En EspaŅol

Q. Who is Mr. Smarty Plants?

A: There are those who suspect Wildflower Center volunteers are the culpable and capable culprits. Yet, others think staff members play some, albeit small, role. You can torture us with your plant questions, but we will never reveal the Green Guru's secret identity.

Help us grow by giving to the Plant Database Fund or by becoming a member

Did you know you can access the Native Plant Information Network with your web-enabled smartphone?

Share

Ask Mr. Smarty Plants

Ask Mr. Smarty Plants is a free service provided by the staff and volunteers at the Lady Bird Johnson Wildflower Center.

Search Smarty Plants
    
 
See a list of all Smarty Plants questions
Can't find the answer in our existing FAQs, submit a question to Mr. Smarty Plants.
Need help with plant identification, visit the plant identification page.
 
rate this answer
Not Yet Rated

Friday - August 31, 2007

From: Austin, TX
Region: Southwest
Topic: Grasses or Grass-like
Title: Shorter drought-tolerant grasses
Answered by: Nan Hampton and Joe Marcus

QUESTION:

We live on 1 1/2 acres near Dripping Springs. We have a variety of grasses, mostly tall, on the back and side of the property. Is there some type of drought tolerant shorter grass or wildflowers or groundcover that we could plant to compete with these taller grasses? Mowing and weedeating this area is very difficult because there is a tall slope going down to the road. Thank you for your advice.

ANSWER:

You don't say what your taller grasses are, but here are a few that are relatively short and that Mr. Smarty Plants thinks are very attractive: Bouteloua gracilis (blue grama), Bouteloua dactyloides (buffalograss) and Bouteloua rigidiseta (Texas grama). However, chances are your taller grasses are the natives, Schizachyrium scoparium (little bluestem) and Andropogon glomeratus (bushy bluestem) which are enjoying prolific growth this year due to the abundance of rain, or the non-native invasive, K.R. bluestem. In most years - with closer to normal rainfall - your grasses will not grow as tall as they have this year.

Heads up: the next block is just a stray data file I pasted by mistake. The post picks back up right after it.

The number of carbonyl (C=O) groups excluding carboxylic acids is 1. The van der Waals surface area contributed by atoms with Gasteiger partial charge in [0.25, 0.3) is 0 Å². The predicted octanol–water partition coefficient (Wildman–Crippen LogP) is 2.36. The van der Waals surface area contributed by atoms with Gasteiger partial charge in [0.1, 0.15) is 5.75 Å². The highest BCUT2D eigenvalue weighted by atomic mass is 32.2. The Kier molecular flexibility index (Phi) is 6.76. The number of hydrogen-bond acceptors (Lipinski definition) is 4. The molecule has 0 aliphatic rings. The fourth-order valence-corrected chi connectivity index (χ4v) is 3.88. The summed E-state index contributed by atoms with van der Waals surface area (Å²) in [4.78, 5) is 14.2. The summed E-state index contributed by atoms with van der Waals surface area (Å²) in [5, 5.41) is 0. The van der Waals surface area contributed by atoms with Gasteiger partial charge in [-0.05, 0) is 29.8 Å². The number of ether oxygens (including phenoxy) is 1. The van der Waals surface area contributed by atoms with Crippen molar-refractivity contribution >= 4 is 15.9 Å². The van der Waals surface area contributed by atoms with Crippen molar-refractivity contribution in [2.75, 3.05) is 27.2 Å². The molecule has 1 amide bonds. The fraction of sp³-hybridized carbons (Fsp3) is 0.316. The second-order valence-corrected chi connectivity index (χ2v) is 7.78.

More Grasses or Grass-like Questions

Cottage-style landscaping for Chesapeake VA
August 02, 2012 - Dear Mr. Smarty Plant staff, I recently moved into a cottage style home that has a poured concrete/paver patio. I am trying to come up with ideas for plantings that would 1. give me a bit of privacy,...
view the full question and answer

Bioswale in Orange CA
September 08, 2009 - Mr. Smarty Plants, I'm looking for plants for a bio-swale in Southern California. Do you have any suggestions for plants that do well in water but can also can handle long dry summers?
view the full question and answer

Stabilizing a lakeside slope from Bracey, VA
May 24, 2012 - We are trying to beautify and stabilize a relatively large lakeside steep slope with a southern exposure in central Virginia. The soil is characterized by red clay and shale rock. How can we turn this...
view the full question and answer

Native plants both deer resistant and good for erosion from North Oaks MN
August 23, 2012 - We have several partially sunny areas on hills that are prone to both deer and erosion. Our goal is to reduce runoff in an effort to preserve the watershed that provides tap water to many citizens of ...
view the full question and answer

Planting Habiturf in an occasional overflow area
November 14, 2014 - Wondering about putting Habiturf in an area that is for occasional flood overflow. How will the Habiturf be affected by these occasional conditions? I suspect it won't like it and will start to thin ...
view the full question and answer

Smarty Plants's Facebook profile Support the Wildflower Center by Donating Online or Becoming a Member today.

Mr. Smarty Plants wants you to be his Facebook friend. Click the Facebook icon to add yourself to Mr. Smarty Plants list of friends.
E-NEWSLETTER | BECOME A MEMBER | DONATE NOW | MEDIA | SITEMAP
© 2014 Lady Bird Johnson Wildflower Center